Importance Of Groundwork For Horses
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Nature Animals

The Importance Of Getting Your Butt Out Of The Saddle And Doing Groundwork With Your Horse

Groundwork is not some bonding mumbo-jumbo — it is the foundation of training a horse to be a decent citizen.

Kayli Chadwick

From a non-equestrian's point of view, equestrianism is all about the physical act of riding the horse. But this isn't exactly true.

There is a significant portion of equestrian sport that is spent in the saddle. However, equestrians spend a ton of time on the ground with their horses as well. You could even say that being on the ground is the largest portion of being a rider.

We groom our horses, feed and water them, walk them to and from their pastures and stalls, lunge them, trailer them to and from trail rides, clinics, and shows, clean their living areas, etc. This isn't exactly a full list of all ground activities required to take care of horses, but these actions take hours upon hours of time.

A lot of our deepest connections with our horses happen on the ground. It is where our horses are able to see the full range of human body language, and it is the same for us when visualizing equine body language. We see what makes them curious, what makes them tick, what makes them happy. We are better able to see their expressions and what reactions they have to different things.

These aspects that we learn about our horses on the ground translates to how we work with them under saddle.

Working with horses on the ground directly effects how strong of a relationship you have with a horse. It is why when there is trouble under saddle, trainers will often restart with groundwork. When something is unclear under saddle, there most likely is something that needs to be addressed with the horse's ground manners.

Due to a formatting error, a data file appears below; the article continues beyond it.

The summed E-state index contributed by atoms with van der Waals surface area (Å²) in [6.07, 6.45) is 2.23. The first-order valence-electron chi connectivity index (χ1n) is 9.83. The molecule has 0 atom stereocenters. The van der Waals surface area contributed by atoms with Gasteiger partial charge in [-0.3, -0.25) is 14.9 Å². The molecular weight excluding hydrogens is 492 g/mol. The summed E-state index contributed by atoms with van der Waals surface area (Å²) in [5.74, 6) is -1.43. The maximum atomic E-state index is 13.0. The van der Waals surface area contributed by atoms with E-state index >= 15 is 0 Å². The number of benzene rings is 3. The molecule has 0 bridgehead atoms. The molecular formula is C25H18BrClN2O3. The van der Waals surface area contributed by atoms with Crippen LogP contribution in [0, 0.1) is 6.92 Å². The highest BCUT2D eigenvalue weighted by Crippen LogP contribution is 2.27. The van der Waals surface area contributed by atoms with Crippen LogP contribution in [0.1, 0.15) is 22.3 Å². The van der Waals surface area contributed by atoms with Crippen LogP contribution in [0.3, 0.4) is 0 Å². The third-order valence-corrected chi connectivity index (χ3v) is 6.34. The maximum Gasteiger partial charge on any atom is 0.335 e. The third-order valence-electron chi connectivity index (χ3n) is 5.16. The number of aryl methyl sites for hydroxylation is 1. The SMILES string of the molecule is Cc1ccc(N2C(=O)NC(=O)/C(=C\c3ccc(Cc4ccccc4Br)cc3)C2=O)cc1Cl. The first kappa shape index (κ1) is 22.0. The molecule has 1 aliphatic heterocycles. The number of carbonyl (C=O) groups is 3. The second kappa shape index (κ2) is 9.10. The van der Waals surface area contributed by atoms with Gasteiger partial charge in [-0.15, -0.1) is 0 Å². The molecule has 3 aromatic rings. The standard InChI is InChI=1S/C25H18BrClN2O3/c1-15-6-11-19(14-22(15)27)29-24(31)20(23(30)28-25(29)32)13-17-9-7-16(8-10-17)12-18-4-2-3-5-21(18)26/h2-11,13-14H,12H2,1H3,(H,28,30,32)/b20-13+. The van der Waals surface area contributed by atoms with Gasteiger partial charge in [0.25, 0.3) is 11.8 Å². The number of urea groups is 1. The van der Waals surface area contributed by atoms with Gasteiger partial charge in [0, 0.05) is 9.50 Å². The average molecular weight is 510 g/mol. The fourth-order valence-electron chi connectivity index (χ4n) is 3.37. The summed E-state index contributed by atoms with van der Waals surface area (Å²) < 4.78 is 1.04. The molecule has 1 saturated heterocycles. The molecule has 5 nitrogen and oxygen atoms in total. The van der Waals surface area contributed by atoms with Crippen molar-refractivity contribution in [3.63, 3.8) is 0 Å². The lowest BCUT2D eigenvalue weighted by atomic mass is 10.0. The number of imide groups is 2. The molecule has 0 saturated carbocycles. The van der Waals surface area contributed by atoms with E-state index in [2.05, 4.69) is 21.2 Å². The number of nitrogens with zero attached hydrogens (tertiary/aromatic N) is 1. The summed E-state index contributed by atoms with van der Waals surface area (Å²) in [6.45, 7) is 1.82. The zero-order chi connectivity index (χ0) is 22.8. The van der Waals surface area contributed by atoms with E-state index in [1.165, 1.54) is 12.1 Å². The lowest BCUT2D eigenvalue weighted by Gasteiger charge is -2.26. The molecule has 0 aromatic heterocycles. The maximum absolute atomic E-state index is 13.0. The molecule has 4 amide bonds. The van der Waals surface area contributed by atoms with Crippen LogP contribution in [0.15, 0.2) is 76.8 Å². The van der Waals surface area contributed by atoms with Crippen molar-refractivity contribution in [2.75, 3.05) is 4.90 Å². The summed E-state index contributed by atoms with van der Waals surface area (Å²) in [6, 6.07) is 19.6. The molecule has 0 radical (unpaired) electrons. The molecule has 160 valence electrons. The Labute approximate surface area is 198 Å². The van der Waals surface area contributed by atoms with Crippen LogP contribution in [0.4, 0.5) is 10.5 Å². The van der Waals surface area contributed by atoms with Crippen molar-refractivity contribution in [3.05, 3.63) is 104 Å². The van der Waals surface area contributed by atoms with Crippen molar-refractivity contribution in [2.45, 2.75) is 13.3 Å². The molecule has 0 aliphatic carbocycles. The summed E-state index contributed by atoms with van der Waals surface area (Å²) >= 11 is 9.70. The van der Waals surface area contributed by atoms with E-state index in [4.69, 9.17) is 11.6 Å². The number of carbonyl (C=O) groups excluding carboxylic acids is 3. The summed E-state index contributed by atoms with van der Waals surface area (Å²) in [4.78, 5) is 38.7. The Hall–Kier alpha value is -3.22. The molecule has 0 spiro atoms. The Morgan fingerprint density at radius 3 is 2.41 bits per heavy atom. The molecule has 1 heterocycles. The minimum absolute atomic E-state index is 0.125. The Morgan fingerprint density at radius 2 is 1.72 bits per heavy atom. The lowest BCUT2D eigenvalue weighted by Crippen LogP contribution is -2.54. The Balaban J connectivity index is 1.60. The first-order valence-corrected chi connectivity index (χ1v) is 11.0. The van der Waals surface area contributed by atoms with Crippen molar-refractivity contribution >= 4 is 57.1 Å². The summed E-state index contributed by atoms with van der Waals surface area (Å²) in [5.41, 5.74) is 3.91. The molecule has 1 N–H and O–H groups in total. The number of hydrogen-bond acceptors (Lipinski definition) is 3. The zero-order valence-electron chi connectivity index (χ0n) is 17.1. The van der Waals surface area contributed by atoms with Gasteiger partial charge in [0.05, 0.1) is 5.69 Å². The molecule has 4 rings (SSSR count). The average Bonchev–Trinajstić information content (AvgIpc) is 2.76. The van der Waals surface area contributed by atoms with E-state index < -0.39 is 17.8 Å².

Of course, this is not necessarily true with every problem that arises with horses when being ridden.

There are a number of reasons why a horse may "misbehave" under saddle, but when medical reasons and ill-fitting equipment is ruled out misbehavior and confidence issues that occur under saddle also happen on the ground. They need to be addressed on the ground before moving on to advanced steps under saddle.

Photo Credit: Kayli Chadwick

Misbehavior and confidence problems can be addressed on the ground as a stepping stone, similar to how we work with youngsters that are old enough to begin adjusting to having a saddle on before the actual act of riding them.

From the time they are young foals to leggy three-year-olds, we spend years getting them used to humans by grooming them, feeding them, introducing new horses to them and just generally being in their presence. A horse's youngest years are vital for learning and, not all, but a majority of insecurities adult horses have are rooted to problems that arose and was not addressed in their groundwork training in their younger years — before they were ever ridden.

If a horse is not confident in himself or hasn't learned to understand boundaries on the ground, they will not be confident or a decent citizen under saddle.

Horses are creatures with exceptional vision and have a unique ability to pick up even the smallest of signals. They are incredibly sensitive to body language, and can be easily offended depending on how sensitive each individual horse is — but they also have a desire to understand us.

"They want to see us, to make eye contact with us. We can't get that sitting behind their heads up on their backs where they can rarely focus on us." Robin Foster, PhD, Cert. AAB, IAABC, a certified horse behavior consultant.